Friday, March 27, 2009

Me and William Easterly

During the course of my short life, I've had the unique privilege of meeting some very interesting and innovative people, and one of these people is Dr. William Easterly here's a quick bio on him that WVU did as a press release. On Tuesday March 24th, he came to West Virginia University as part of the University's Festival of Ideas. From what I hear, his lecture was the most well received of the festival, and it was filled with people who were thinkers.

Among them was my buddy Jake Harriman. Jake and another friend, John Hancox, started a non-profit called Nuru International. If you haven't heard of it, you probably haven't talked to me much in the last couple of years. I'm a big fan!

Anyway, as part of Dr. Easterly's visit, folks from Nuru's campus chapter, some of the folks from our grassroots movement staff (and Jake and myself) were able to grab lunch with Dr. Easterly too.

It was incredible. Jake and I actually picked him up at the hotel to take him to lunch. One of the foremost economists in the world traveled in the passenger seat of my civic hybrid. (I guess I'm a bit of an amateur economist myself.) So as we drove to the Mountainlair for lunch, we talked about Dr. Easterly's Morgantown roots, his need for a WV hat (he was wearing a yankees hat when we met him), and how much his writings and thinking had influenced Nuru as we entered the fight to help rural communities generate bottom-up sustainable solutions to lift themselves out of extreme poverty.

During the lunch, I sat in awe as Jake and Dr. Easterly exchanged ideas and talked about real solutions for real people in this world. I was humbled to sit in the presence of these two great thinkers who originated from our great state. I'm even more humbled that I could potentially call these guys my friends.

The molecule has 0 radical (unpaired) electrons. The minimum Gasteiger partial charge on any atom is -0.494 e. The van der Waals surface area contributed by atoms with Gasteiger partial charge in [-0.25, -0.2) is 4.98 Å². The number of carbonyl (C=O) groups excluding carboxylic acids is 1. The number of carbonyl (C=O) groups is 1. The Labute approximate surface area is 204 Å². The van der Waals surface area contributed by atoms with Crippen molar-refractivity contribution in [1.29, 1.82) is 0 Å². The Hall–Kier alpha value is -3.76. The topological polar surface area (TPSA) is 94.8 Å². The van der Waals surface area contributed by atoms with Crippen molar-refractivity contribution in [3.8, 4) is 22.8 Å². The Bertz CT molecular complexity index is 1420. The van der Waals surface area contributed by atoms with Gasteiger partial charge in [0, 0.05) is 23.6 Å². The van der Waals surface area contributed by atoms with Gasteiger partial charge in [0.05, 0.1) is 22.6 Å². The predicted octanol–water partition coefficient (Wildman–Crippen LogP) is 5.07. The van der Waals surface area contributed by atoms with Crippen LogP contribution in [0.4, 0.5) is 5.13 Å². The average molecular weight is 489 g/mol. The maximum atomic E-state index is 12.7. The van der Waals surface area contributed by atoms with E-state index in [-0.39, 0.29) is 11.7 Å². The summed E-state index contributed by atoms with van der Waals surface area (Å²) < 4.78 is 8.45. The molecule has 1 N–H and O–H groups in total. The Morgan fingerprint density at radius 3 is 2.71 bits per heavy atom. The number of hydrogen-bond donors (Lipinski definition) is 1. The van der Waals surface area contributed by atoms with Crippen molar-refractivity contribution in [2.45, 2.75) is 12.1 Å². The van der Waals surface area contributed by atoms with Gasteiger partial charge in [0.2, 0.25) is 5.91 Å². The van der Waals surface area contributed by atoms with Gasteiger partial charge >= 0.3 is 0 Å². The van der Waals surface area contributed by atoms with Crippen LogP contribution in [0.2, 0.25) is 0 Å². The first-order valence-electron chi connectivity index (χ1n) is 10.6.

Jake lived in my dorm my freshman year of college, but our friendship has really started to blossom as we have begun working together to end extreme poverty, together, one community at a time. And I didn't know Dr. Easterly until Tuesday, but we have a common interest in the history of this land. My family is Shawnee, but his family traces back to Michael Cresap, an early frontiersman. Back then, our families were on opposite sides of the fight, but now, we have joined forces to inspire the citizens of the developed world to confront the crisis of extreme poverty and to begin to encourage the ending of extreme poverty from the bottom-up."

I know this blog is long, but there is so much I want to say. So many aspects of Tuesday March 24th that I want to remember. I want to remember watching Dr. Easterly sign my book, and I want to remember being identified by name from a crowd of three hundred.

I want to remember hearing him say that what the poor do not need are empty promises, paternalism, top-down solutions from planners, and the like. I want to remember him saying that what all people need is to be treated as equals, to be given opportunities, and to be empowered to make changes for themselves.

I want to remember how Nuru is doing that very thing. I want to remember how good ideas can catch on, and how people whose ancestors may have been enemies can unite to fight a common enemy.

I want to remember the day that I saw Nuru's founder meet one of the most influential thinkers in the world on the subject of extreme poverty.

I want to remember eating lunch and listening to ideas being shared from the second floor of the Mountainlair at West Virginia University.

I want to remember, because I believe I just participated in a historic moment. I was there for all of this.

I was also there for the first time William Easterly wore the gold and blue during this auspicious rendez-vous in the mountains. (and we captured that moment with a camera too!)

I'm humbled by the great minds I've met during this short life, and I'm grateful for days like Tuesday.

It's good to take time and reflect. There are beautiful moments every day, and often we are so busy, we miss em.

1 comment:

Ricky said...

I must say, that is a mighty fine picture. Great post!